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Thread: Humpty Dumpty
October 22nd, 2010 #1Registered User
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Humpty Dumpty is not an egg anymore, I'm sure he can get down if he got up there.
All critiques are welcomed,
Hide this ad by registering as a memberOctober 22nd, 2010 #2
I think I would try to seperate the two "landmasses" in your illustration. I think you could keep the foreground landmass the same, but "cool down" the one in the back, and have it match the colour of the sky more. You did that excellently with your castle actually. I just feel as of now its hard to seperate the two circular landmasses, and it sort of kills the depth in it.
Maybe you could toy around with adding sme texture to it to make the flat planes of colour look more interesting.
Other than that I really like it. It has a cute and charming feel to it.
October 23rd, 2010 #3
I know Humpty is supposed to be very stylized, so critiquing it for unrealistic anatomy doesn't make sense. But there's something about him that doesn't work, especially as he's not supposed to be an egg, right? His body seems to be a sack with sticks for arms. It's hard to tell exactly what's wrong with the body. The head is a bit easier. It's just an abstract form with little structure. On top of that (which is a drawing, not colour, issue) there's the color - his skin is just a flat tone with one other grayish tone for the shadow. You don't necessarily have to do a lot of soft blending or any of that, that's not what I mean, this is - again - mainly a drawing problem. And drawing problems make for bad structure. Again, I know you're not going for a realistic head, but you are going for a well drawn haid, yes? Right not there's a little bit of structure going on under his chin and eyebrows. That's a good start. But his mouth is just this flat line, there's no structure at all in it. So that kind of kills it. Take a look at this stylized piece by Adam Rex. I'm not sure if this is the style you're shooting for, but I think it illustrates my point that structure and "realism" is important even in a stylized picture:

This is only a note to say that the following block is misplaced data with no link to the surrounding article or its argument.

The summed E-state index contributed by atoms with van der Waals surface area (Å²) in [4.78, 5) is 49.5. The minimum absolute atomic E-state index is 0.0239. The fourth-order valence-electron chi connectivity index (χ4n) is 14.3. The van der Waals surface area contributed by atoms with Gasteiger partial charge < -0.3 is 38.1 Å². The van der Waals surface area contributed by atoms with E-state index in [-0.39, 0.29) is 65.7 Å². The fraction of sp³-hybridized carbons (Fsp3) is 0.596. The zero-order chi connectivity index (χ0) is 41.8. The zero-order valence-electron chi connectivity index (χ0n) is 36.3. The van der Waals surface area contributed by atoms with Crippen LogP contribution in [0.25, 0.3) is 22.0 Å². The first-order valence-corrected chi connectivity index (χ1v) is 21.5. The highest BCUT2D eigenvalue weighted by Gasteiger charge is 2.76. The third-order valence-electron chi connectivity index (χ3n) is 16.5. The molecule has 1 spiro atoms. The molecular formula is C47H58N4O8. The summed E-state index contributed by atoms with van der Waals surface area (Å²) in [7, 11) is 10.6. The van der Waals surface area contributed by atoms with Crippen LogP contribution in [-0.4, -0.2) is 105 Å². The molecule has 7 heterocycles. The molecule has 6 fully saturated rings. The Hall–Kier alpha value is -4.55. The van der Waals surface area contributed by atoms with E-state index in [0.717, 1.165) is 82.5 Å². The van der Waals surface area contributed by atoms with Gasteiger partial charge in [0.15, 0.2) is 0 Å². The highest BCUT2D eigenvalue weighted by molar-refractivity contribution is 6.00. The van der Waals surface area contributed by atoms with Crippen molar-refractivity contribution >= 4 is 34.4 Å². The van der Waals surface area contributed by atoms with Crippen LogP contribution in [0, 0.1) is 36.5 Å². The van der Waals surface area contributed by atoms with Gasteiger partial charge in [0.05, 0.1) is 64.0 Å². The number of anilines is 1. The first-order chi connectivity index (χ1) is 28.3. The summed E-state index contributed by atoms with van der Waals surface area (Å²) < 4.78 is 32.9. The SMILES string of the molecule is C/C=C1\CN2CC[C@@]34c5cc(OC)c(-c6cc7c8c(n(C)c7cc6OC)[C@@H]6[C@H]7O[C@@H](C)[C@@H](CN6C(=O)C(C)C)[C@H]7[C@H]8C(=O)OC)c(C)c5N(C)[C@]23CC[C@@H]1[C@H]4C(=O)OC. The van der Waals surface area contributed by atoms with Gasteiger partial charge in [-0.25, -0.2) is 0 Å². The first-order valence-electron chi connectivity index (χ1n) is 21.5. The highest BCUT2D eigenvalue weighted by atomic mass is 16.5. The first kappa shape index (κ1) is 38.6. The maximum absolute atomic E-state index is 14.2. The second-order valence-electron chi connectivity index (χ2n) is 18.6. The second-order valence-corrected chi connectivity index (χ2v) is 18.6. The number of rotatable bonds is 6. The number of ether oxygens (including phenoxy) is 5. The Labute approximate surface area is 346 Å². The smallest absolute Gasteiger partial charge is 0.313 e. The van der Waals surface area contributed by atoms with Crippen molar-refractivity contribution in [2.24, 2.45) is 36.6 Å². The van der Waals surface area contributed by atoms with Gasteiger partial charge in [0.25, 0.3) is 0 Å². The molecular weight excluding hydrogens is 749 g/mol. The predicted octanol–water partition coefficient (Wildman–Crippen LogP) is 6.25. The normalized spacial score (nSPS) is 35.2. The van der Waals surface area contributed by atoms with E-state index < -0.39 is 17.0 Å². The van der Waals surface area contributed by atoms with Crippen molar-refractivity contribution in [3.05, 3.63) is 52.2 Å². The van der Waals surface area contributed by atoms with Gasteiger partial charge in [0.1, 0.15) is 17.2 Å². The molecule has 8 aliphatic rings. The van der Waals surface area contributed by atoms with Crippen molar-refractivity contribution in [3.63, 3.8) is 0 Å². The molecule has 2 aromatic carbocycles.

Peter de Sève is another artist who works in a stylized way but has excellent "realistic" drawing skills. Study these drawings, don't just look at them and say "oh, okay, that's cool!". Study them, draw a copy of them to try to figure out how they do it.
I like the clouds, I think they have a nice structure. I also like the kind of skewed perspective the image has, I think that works well. The colours are all kinda flat colours, all kinda saturated bright colours, so try to get a bit more variation in there. Make your highest contrast in value and saturation happen where the important parts of the picture are, not all over.